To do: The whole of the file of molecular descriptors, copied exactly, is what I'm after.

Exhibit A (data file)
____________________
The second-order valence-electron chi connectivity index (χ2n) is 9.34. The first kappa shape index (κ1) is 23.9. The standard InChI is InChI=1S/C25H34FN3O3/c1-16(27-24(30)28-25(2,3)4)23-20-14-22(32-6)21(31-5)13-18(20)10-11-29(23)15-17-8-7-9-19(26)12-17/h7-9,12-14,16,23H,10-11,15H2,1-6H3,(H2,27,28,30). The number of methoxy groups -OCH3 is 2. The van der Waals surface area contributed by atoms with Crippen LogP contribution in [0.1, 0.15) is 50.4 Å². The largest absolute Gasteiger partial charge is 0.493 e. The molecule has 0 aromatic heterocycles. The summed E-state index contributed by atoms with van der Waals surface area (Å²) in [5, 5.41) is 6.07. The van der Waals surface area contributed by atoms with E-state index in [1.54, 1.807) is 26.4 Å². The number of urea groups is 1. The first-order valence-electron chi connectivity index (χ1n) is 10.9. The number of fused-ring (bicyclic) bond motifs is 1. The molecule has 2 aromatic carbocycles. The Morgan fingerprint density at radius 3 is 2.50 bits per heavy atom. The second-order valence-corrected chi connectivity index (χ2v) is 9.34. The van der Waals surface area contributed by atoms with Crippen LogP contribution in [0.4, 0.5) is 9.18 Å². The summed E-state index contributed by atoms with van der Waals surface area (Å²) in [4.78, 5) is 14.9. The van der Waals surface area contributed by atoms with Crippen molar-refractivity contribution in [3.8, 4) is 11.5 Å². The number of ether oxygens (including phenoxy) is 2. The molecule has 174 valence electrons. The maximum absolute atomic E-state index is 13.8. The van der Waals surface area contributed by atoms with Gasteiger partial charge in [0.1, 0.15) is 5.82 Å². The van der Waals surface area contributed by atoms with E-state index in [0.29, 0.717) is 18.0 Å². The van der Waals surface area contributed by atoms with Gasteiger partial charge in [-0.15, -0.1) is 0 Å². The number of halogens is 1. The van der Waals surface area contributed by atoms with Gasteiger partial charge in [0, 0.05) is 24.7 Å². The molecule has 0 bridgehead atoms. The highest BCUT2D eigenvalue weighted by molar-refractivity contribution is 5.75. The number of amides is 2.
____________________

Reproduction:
The second-order valence-electron chi connectivity index (χ2n) is 9.34. The first kappa shape index (κ1) is 23.9. The standard InChI is InChI=1S/C25H34FN3O3/c1-16(27-24(30)28-25(2,3)4)23-20-14-22(32-6)21(31-5)13-18(20)10-11-29(23)15-17-8-7-9-19(26)12-17/h7-9,12-14,16,23H,10-11,15H2,1-6H3,(H2,27,28,30). The number of methoxy groups -OCH3 is 2. The van der Waals surface area contributed by atoms with Crippen LogP contribution in [0.1, 0.15) is 50.4 Å². The largest absolute Gasteiger partial charge is 0.493 e. The molecule has 0 aromatic heterocycles. The summed E-state index contributed by atoms with van der Waals surface area (Å²) in [5, 5.41) is 6.07. The van der Waals surface area contributed by atoms with E-state index in [1.54, 1.807) is 26.4 Å². The number of urea groups is 1. The first-order valence-electron chi connectivity index (χ1n) is 10.9. The number of fused-ring (bicyclic) bond motifs is 1. The molecule has 2 aromatic carbocycles. The Morgan fingerprint density at radius 3 is 2.50 bits per heavy atom. The second-order valence-corrected chi connectivity index (χ2v) is 9.34. The van der Waals surface area contributed by atoms with Crippen LogP contribution in [0.4, 0.5) is 9.18 Å². The summed E-state index contributed by atoms with van der Waals surface area (Å²) in [4.78, 5) is 14.9. The van der Waals surface area contributed by atoms with Crippen molar-refractivity contribution in [3.8, 4) is 11.5 Å². The number of ether oxygens (including phenoxy) is 2. The molecule has 174 valence electrons. The maximum absolute atomic E-state index is 13.8. The van der Waals surface area contributed by atoms with Gasteiger partial charge in [0.1, 0.15) is 5.82 Å². The van der Waals surface area contributed by atoms with E-state index in [0.29, 0.717) is 18.0 Å². The van der Waals surface area contributed by atoms with Gasteiger partial charge in [-0.15, -0.1) is 0 Å². The number of halogens is 1. The van der Waals surface area contributed by atoms with Gasteiger partial charge in [0, 0.05) is 24.7 Å². The molecule has 0 bridgehead atoms. The highest BCUT2D eigenvalue weighted by molar-refractivity contribution is 5.75. The number of amides is 2.